IHSI Research Development team supports four successful CTA proposals
9/19/2022 10:25:40 AM
With expertise in health equity, research development, and community-academic collaboration, IHSI’s staff is uniquely positioned to assist researchers and community leaders with developing project ideas, finding collaborators, and submitting successful proposals that focus on disparities in health and health care as well as systemic racism and social justice.
When Sonya Chambers, Executive Director for Strategic Initiatives for the Office of the Vice Chancellor for Diversity, Equity, and Inclusion, reached out to ask the Interdisciplinary Health Sciences Institute to provide proposal development support to applicants for the university’s Call to Action to Address Racism & Social Injustice Research Program, Gill Snyder, Senior Director for Research and Core Development, agreed IHSI would be a good fit.
In the first year, IHSI supported two successful proposals. This year, all four of the projects supported by IHSI’s Research Development core that were invited to submit a full proposal were funded. Congratulations to the teams led by professors Cherie Avent, Jarrett Lewis, Manabu Nakamura, and Chi-Fang Wu on securing this funding to carry out their research projects.
IHSI’s Research Development (RD) core works directly with Illinois investigators pursuing various types of health-related research grants. The team supports each project’s unique needs throughout the proposal development process.
The most common service the RD core provides is to review proposal or preproposal narratives. Two research development managers review proposals, suggesting ways to strengthen the investigators’ narrative. They read proposals to ensure that investigators are responding to the review criteria and including information that reviewers will be looking for. They may also read to make sure that proposals are clear and easy to understand for reviewers who may be involved in adjacent fields to the applicant. This is particularly important for researchers who have spent so much time with the subject matter that they may not realize certain connections are less clear to those not directly involved with their research area.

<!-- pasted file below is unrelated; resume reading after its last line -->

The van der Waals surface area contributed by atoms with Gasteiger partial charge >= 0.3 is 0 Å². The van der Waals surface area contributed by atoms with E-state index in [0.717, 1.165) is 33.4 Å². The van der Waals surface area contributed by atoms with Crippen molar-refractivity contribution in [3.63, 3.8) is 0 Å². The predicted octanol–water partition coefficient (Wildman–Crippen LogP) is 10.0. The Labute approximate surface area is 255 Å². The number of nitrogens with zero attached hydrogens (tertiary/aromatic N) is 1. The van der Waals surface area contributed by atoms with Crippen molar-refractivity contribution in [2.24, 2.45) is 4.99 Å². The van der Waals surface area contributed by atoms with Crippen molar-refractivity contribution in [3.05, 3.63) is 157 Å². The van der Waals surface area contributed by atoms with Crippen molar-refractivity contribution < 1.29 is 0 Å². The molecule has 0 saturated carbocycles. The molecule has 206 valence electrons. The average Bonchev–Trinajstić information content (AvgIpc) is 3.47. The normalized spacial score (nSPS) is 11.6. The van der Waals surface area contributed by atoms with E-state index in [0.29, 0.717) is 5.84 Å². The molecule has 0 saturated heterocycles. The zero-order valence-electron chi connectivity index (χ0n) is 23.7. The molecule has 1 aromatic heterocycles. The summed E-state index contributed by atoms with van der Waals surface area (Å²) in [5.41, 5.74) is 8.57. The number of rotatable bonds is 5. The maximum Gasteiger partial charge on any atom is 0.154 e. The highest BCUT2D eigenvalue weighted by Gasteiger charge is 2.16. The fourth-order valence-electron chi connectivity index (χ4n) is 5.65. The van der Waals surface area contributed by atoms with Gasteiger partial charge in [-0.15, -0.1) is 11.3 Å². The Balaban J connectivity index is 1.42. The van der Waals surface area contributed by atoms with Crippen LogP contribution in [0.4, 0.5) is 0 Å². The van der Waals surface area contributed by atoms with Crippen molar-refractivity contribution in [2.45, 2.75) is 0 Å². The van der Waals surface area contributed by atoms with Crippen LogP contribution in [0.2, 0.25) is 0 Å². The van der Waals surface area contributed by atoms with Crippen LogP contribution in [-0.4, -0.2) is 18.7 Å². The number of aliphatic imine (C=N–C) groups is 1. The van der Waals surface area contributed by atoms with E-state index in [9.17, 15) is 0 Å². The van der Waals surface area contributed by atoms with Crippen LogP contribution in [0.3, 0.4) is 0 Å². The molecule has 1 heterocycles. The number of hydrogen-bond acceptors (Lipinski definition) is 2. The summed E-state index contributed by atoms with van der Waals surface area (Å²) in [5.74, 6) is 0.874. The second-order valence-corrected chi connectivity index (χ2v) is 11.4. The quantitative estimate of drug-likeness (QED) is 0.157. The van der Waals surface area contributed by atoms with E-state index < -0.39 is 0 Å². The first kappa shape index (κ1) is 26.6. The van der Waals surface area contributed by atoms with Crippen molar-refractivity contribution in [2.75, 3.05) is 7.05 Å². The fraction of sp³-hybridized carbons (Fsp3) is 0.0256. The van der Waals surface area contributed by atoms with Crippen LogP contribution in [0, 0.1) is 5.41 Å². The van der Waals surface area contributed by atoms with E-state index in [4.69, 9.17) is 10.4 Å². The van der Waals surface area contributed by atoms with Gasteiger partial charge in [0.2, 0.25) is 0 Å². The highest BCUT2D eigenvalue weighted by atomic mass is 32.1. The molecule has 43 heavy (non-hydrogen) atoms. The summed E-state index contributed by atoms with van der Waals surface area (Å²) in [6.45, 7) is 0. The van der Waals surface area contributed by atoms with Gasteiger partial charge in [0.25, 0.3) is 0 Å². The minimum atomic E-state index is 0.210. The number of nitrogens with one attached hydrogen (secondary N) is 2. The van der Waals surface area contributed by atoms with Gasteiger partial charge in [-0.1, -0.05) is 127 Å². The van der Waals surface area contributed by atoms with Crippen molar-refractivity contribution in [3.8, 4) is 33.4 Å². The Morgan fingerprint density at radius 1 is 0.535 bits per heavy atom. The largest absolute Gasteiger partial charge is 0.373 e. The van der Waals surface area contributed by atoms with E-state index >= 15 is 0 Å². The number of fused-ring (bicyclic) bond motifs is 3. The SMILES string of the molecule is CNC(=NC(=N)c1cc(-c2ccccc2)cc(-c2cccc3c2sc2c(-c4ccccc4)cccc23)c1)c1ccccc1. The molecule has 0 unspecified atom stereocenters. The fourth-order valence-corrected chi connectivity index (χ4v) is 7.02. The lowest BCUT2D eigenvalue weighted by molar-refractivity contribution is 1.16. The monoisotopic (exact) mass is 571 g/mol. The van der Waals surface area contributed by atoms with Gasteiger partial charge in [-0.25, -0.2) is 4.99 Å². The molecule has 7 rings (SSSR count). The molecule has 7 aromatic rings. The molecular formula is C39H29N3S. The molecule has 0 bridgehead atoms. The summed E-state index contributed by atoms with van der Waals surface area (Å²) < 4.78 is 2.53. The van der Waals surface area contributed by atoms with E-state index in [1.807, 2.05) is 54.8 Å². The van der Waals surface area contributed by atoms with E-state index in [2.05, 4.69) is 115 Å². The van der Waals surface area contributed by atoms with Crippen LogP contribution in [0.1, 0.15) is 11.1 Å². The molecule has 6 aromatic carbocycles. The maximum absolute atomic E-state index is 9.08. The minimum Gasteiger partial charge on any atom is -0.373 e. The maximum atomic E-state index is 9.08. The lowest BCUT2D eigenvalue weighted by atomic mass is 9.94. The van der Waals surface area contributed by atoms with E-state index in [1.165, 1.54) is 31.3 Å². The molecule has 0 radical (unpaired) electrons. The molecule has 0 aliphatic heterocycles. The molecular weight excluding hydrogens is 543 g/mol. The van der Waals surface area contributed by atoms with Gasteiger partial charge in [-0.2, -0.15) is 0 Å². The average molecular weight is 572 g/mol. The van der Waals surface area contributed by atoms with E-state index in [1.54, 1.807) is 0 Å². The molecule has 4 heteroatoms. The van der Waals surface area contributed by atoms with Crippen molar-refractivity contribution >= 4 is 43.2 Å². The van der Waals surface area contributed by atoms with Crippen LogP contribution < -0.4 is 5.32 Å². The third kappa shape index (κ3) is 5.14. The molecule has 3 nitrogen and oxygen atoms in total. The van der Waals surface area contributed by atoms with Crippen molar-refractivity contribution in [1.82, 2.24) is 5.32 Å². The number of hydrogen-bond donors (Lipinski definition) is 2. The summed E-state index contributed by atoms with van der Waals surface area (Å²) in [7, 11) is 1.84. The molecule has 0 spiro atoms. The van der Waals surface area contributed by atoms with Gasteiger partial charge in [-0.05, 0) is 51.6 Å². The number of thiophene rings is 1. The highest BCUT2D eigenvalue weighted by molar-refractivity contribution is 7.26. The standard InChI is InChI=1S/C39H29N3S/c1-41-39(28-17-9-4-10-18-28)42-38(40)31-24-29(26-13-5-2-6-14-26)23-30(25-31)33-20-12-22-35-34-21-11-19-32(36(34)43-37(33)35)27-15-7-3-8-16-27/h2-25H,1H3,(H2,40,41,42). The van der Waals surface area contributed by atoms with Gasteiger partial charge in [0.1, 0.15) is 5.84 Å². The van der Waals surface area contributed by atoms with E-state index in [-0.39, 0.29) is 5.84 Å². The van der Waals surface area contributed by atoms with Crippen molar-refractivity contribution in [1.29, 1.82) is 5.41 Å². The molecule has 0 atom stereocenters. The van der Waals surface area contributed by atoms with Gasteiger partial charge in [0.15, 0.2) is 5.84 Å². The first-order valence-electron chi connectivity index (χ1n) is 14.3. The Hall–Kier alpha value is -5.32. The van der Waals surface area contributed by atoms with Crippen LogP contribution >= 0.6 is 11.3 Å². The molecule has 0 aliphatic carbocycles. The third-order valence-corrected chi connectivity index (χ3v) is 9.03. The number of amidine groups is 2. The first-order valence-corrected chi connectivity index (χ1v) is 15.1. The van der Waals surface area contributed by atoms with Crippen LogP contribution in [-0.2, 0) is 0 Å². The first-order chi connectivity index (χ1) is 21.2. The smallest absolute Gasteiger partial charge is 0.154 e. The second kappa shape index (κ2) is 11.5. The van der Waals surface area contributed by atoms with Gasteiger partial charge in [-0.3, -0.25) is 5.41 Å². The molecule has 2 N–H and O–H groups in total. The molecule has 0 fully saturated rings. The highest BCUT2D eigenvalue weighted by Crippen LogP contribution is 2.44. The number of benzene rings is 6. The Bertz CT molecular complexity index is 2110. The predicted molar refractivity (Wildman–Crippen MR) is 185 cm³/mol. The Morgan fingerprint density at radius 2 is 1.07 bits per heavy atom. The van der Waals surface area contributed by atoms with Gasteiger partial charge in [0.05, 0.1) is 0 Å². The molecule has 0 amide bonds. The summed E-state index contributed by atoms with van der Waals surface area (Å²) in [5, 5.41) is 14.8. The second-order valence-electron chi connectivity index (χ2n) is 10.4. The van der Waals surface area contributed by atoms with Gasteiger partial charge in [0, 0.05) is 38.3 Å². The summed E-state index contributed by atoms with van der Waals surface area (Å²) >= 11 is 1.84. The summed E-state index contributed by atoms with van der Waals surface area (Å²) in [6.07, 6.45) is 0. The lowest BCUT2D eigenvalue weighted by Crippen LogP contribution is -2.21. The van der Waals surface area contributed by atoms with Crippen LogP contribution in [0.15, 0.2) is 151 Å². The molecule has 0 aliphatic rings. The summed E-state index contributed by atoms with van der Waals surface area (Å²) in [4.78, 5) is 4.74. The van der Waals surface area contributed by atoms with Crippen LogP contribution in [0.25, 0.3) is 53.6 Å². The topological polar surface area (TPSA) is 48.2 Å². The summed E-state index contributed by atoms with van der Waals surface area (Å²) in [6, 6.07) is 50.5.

In some cases, the RD core will contribute to sections of an application. This is more common with National Institutes of Health applications where a non-scientific section or a letter of support may be needed. IHSI’s research development managers are familiar with resources across campus and can help an investigator to really leverage the power of the University of Illinois’ research enterprise.
The RD core will also help investigators determine whether the services offered by IHSI’s other cores may benefit their research. For instance, Prof. Manabu Nakamura connected with both Illinois Research Electronic Data Capture (REDCap) and the Community-Academic Partnerships core’s scholars program to optimize his community-based nutrition and lifestyle intervention program, EMPOWER.
Since the Call to Action program is a newer research program, investigators from many of the teams reached out to IHSI with questions and requests for clarification about different aspects of the application. IHSI Research Development Manager Maggie Berg and her colleagues answered many of these questions and spent time communicating with the Call to Action administrators to provide further guidance and clarification.
In some cases, the RD Core provides project management support for the proposal development process. For instance, they may create a project timeline and coordinate collection of the application elements. This is particularly important for large, multi-stakeholder teams, like the project led by Prof. Jarrett Lewis. The team of nine people spanned the Illinois campus as well as the Champaign-Urbana community. Having someone provide administrative leadership allowed the stakeholders to focus on project details.
In cases where the proposal does not get funded, the RD core will help the applicant seek feedback on why the proposal was denied. This empowers investigators to revise their proposal, either for resubmission in the next award cycle or even to submit it to another funding mechanism.
Berg has one piece of advice to researchers who are seeking health-related funding, “Reach out to us early, especially in the pre-proposal stage for two-tiered applications like the Call to Action. The pre-proposal is the heart of the proposal and this is where we can most effective.”
The Office of the Vice Chancellor for Diversity, Equity & Inclusion partnered with IHSI, the Center for Social & Behavioral Science, and the Office of Research Advising and Project Development to provide proposal development assistance.